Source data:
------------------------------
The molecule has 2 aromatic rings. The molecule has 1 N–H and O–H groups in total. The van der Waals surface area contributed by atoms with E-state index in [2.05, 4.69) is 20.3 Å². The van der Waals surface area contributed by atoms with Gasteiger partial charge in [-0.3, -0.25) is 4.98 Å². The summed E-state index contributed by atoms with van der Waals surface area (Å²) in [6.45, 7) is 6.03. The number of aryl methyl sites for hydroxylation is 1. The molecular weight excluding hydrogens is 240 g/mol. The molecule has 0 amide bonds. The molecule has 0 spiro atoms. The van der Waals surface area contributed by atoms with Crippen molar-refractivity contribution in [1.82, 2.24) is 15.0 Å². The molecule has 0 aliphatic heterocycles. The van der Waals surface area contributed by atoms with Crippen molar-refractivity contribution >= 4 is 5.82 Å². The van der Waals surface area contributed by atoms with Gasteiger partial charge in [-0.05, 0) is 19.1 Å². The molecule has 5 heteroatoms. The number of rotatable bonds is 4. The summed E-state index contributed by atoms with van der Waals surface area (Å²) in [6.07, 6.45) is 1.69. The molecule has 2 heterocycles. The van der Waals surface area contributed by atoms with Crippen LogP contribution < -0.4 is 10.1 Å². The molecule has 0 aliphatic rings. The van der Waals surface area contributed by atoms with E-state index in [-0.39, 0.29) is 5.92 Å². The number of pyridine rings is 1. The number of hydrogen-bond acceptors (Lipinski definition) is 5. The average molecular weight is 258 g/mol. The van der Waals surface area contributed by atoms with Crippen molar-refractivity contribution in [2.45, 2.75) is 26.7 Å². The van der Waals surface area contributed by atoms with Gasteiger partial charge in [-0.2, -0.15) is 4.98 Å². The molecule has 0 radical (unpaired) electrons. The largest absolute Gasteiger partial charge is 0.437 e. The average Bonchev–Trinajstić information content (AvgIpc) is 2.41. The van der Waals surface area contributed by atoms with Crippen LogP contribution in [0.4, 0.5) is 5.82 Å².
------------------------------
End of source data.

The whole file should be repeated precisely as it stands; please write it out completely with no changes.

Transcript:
The molecule has 2 aromatic rings. The molecule has 1 N–H and O–H groups in total. The van der Waals surface area contributed by atoms with E-state index in [2.05, 4.69) is 20.3 Å². The van der Waals surface area contributed by atoms with Gasteiger partial charge in [-0.3, -0.25) is 4.98 Å². The summed E-state index contributed by atoms with van der Waals surface area (Å²) in [6.45, 7) is 6.03. The number of aryl methyl sites for hydroxylation is 1. The molecular weight excluding hydrogens is 240 g/mol. The molecule has 0 amide bonds. The molecule has 0 spiro atoms. The van der Waals surface area contributed by atoms with Crippen molar-refractivity contribution in [1.82, 2.24) is 15.0 Å². The molecule has 0 aliphatic heterocycles. The van der Waals surface area contributed by atoms with Crippen molar-refractivity contribution >= 4 is 5.82 Å². The van der Waals surface area contributed by atoms with Gasteiger partial charge in [-0.05, 0) is 19.1 Å². The molecule has 5 heteroatoms. The number of rotatable bonds is 4. The summed E-state index contributed by atoms with van der Waals surface area (Å²) in [6.07, 6.45) is 1.69. The molecule has 2 heterocycles. The van der Waals surface area contributed by atoms with Crippen LogP contribution < -0.4 is 10.1 Å². The molecule has 0 aliphatic rings. The van der Waals surface area contributed by atoms with E-state index in [-0.39, 0.29) is 5.92 Å². The number of pyridine rings is 1. The number of hydrogen-bond acceptors (Lipinski definition) is 5. The average molecular weight is 258 g/mol. The van der Waals surface area contributed by atoms with Crippen molar-refractivity contribution in [2.45, 2.75) is 26.7 Å². The van der Waals surface area contributed by atoms with Gasteiger partial charge in [-0.2, -0.15) is 4.98 Å². The molecule has 0 radical (unpaired) electrons. The largest absolute Gasteiger partial charge is 0.437 e. The average Bonchev–Trinajstić information content (AvgIpc) is 2.41. The van der Waals surface area contributed by atoms with Crippen LogP contribution in [0.4, 0.5) is 5.82 Å².